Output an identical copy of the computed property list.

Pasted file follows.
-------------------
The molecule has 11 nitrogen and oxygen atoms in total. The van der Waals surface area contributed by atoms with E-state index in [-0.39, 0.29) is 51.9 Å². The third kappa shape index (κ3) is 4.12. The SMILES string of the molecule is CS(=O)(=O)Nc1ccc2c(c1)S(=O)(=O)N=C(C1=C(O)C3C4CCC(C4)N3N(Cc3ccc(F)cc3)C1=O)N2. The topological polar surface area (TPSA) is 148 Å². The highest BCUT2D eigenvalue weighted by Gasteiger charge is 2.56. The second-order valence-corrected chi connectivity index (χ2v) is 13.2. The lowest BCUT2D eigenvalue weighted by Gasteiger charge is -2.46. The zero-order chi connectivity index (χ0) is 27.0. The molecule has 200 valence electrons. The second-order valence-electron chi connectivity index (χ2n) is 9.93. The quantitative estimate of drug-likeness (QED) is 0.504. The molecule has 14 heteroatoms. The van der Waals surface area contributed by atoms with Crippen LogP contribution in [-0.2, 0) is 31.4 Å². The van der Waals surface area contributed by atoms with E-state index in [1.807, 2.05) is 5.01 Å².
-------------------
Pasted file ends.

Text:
The molecule has 11 nitrogen and oxygen atoms in total. The van der Waals surface area contributed by atoms with E-state index in [-0.39, 0.29) is 51.9 Å². The third kappa shape index (κ3) is 4.12. The SMILES string of the molecule is CS(=O)(=O)Nc1ccc2c(c1)S(=O)(=O)N=C(C1=C(O)C3C4CCC(C4)N3N(Cc3ccc(F)cc3)C1=O)N2. The topological polar surface area (TPSA) is 148 Å². The highest BCUT2D eigenvalue weighted by Gasteiger charge is 2.56. The second-order valence-corrected chi connectivity index (χ2v) is 13.2. The lowest BCUT2D eigenvalue weighted by Gasteiger charge is -2.46. The zero-order chi connectivity index (χ0) is 27.0. The molecule has 200 valence electrons. The second-order valence-electron chi connectivity index (χ2n) is 9.93. The quantitative estimate of drug-likeness (QED) is 0.504. The molecule has 14 heteroatoms. The van der Waals surface area contributed by atoms with Crippen LogP contribution in [-0.2, 0) is 31.4 Å². The van der Waals surface area contributed by atoms with E-state index in [1.807, 2.05) is 5.01 Å².